Then my phone rang. Swiping at tears, I rose to grab my phone from the bed.

My father-in-law? Calling me? A tiny part of me hoped he hadn’t dialed by accident, intending to talk to his son, instead.

“Hey, there,” I answered, pushing all kinds of “happy” past the tears clogging my throat. “What’s up?”

Now this is a man who I’ve respected all my life, the one who’d been my pastor throughout my childhood and college years, before he moved on into a new ministry. When he talks about God, I listen. And when he shares the things God’s shown him, I lean in closer.

You know what he said to me that day?

“Laurie, I just called because God wanted me to tell you something. He wants you to know how much He loves you.” My father-in-law’s voice broke with emotion. “He loves you. You can’t please Him any more than you already do right now. He. Loves. You.”

It took longer than it probably should have, but eventually, the weight of his words caught up with me.

There I’d been, throwing my little private tantrum, telling the Creator of the Universe that I hated Him, but instead of smiting me (or spanking me and sending me into a time-out), He tapped my father-in-law’s shoulder and said, “Laurie needs to know I love her.”

God loves me. My Abba—Daddy—loved me in that ugly state, and because of my father-in-law’s sensitivity to His spirit and his willingness to obey, Abba was able to wrap me in a hug that day.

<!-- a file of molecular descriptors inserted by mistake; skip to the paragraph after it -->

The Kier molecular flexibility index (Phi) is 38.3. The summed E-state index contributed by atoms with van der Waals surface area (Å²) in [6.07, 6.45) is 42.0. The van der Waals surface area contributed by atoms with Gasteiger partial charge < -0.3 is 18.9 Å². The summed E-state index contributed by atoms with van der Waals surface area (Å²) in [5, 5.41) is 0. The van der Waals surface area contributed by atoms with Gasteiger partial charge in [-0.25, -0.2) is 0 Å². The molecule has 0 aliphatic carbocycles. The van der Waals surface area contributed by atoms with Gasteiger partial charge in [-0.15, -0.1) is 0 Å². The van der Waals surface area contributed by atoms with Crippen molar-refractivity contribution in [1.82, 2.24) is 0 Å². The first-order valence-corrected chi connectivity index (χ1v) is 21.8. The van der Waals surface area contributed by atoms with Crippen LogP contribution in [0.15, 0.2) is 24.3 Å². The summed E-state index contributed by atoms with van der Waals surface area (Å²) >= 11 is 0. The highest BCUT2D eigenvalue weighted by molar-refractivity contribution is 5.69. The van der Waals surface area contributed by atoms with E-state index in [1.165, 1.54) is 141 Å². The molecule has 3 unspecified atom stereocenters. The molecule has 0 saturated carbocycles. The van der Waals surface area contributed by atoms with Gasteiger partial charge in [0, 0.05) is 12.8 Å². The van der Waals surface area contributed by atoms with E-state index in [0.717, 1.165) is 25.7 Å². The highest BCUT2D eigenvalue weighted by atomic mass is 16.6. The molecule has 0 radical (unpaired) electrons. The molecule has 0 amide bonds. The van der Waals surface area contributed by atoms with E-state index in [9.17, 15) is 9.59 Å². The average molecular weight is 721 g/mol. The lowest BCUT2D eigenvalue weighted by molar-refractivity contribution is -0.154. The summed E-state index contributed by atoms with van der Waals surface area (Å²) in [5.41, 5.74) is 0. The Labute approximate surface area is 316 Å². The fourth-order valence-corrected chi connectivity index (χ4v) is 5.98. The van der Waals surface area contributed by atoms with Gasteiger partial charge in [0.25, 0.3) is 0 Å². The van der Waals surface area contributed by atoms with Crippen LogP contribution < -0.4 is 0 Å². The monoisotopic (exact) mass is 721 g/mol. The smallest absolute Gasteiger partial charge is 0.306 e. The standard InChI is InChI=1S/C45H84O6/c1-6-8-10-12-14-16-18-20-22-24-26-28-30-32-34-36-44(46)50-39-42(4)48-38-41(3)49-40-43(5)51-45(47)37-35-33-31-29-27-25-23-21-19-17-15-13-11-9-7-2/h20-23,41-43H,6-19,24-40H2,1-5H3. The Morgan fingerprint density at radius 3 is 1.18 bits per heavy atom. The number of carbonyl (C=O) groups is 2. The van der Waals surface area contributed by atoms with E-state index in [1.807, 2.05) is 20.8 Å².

There’s nothing like a Dad’s hug to begin melting a stubborn heart.

Jesus has been a part of my life for as long as I can remember, so I don’t have “before Christ” and “after Christ” snapshots of how I used to live and how He changed me. But this…this comes close to it for me. To tell the Creator-God I hated Him, and for Him to hug me in return? I don’t ever want to forget that.

I’m done with this emotional roller coaster ride. I’m getting off and driving a stake in the ground. Yes, there will be days I’ll falter and succumb to the fog of depression; there will be times I take three steps forward only to take two steps back; but may I never retreat farther than this stake today.

God loves me.

If He can love a hater,

If He can love a BFF that denied Him three times,

If He can love a zealous Jew bent on destroying followers of the Way,

If He can love a king who committed adultery and murdered an innocent soldier,

If He can love a coward with a speech problem,

If He can love a drunk,

If He can love and welcome into Paradise a thief on a cross,

If He can love and hang out with the fallen, the imperfect, the hopeless, the broken,

Then there is nothing stopping Him from loving you, too.

Now it’s time for us to own it and move forward, ever closer to Him.